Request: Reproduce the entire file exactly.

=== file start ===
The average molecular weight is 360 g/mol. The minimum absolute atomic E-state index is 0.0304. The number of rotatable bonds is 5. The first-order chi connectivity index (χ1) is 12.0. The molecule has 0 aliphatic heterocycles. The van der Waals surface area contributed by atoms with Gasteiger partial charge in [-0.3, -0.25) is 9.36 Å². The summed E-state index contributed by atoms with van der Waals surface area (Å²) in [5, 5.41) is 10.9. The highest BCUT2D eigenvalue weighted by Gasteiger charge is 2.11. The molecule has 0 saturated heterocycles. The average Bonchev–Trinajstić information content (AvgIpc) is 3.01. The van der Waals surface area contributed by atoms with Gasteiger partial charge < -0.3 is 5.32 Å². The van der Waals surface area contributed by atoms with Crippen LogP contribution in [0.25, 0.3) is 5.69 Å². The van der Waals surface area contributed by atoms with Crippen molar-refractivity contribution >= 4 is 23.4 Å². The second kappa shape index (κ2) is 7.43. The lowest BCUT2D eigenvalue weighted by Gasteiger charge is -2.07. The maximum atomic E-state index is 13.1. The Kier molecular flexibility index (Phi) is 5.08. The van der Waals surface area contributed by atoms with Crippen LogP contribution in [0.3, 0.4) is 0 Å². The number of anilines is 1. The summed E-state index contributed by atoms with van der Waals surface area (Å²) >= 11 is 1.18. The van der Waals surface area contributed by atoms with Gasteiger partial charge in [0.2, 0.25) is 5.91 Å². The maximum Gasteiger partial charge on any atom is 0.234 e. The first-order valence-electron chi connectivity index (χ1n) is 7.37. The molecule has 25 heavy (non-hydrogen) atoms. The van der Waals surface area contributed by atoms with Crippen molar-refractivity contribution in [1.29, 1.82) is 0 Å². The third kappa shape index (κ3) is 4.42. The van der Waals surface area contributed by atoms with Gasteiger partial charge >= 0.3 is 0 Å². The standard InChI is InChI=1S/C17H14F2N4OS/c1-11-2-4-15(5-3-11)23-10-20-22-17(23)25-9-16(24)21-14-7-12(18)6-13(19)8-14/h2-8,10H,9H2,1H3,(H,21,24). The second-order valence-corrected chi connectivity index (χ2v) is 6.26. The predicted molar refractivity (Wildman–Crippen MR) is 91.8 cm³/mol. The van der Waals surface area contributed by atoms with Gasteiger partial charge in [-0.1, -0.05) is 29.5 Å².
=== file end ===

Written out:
The average molecular weight is 360 g/mol. The minimum absolute atomic E-state index is 0.0304. The number of rotatable bonds is 5. The first-order chi connectivity index (χ1) is 12.0. The molecule has 0 aliphatic heterocycles. The van der Waals surface area contributed by atoms with Gasteiger partial charge in [-0.3, -0.25) is 9.36 Å². The summed E-state index contributed by atoms with van der Waals surface area (Å²) in [5, 5.41) is 10.9. The highest BCUT2D eigenvalue weighted by Gasteiger charge is 2.11. The molecule has 0 saturated heterocycles. The average Bonchev–Trinajstić information content (AvgIpc) is 3.01. The van der Waals surface area contributed by atoms with Gasteiger partial charge < -0.3 is 5.32 Å². The van der Waals surface area contributed by atoms with Crippen LogP contribution in [0.25, 0.3) is 5.69 Å². The van der Waals surface area contributed by atoms with Crippen molar-refractivity contribution >= 4 is 23.4 Å². The second kappa shape index (κ2) is 7.43. The lowest BCUT2D eigenvalue weighted by Gasteiger charge is -2.07. The maximum atomic E-state index is 13.1. The Kier molecular flexibility index (Phi) is 5.08. The van der Waals surface area contributed by atoms with Crippen LogP contribution in [0.3, 0.4) is 0 Å². The number of anilines is 1. The summed E-state index contributed by atoms with van der Waals surface area (Å²) >= 11 is 1.18. The van der Waals surface area contributed by atoms with Gasteiger partial charge in [0.2, 0.25) is 5.91 Å². The maximum Gasteiger partial charge on any atom is 0.234 e. The first-order valence-electron chi connectivity index (χ1n) is 7.37. The molecule has 25 heavy (non-hydrogen) atoms. The van der Waals surface area contributed by atoms with Crippen molar-refractivity contribution in [1.29, 1.82) is 0 Å². The third kappa shape index (κ3) is 4.42. The van der Waals surface area contributed by atoms with Gasteiger partial charge >= 0.3 is 0 Å². The standard InChI is InChI=1S/C17H14F2N4OS/c1-11-2-4-15(5-3-11)23-10-20-22-17(23)25-9-16(24)21-14-7-12(18)6-13(19)8-14/h2-8,10H,9H2,1H3,(H,21,24). The second-order valence-corrected chi connectivity index (χ2v) is 6.26. The predicted molar refractivity (Wildman–Crippen MR) is 91.8 cm³/mol. The van der Waals surface area contributed by atoms with Gasteiger partial charge in [-0.1, -0.05) is 29.5 Å².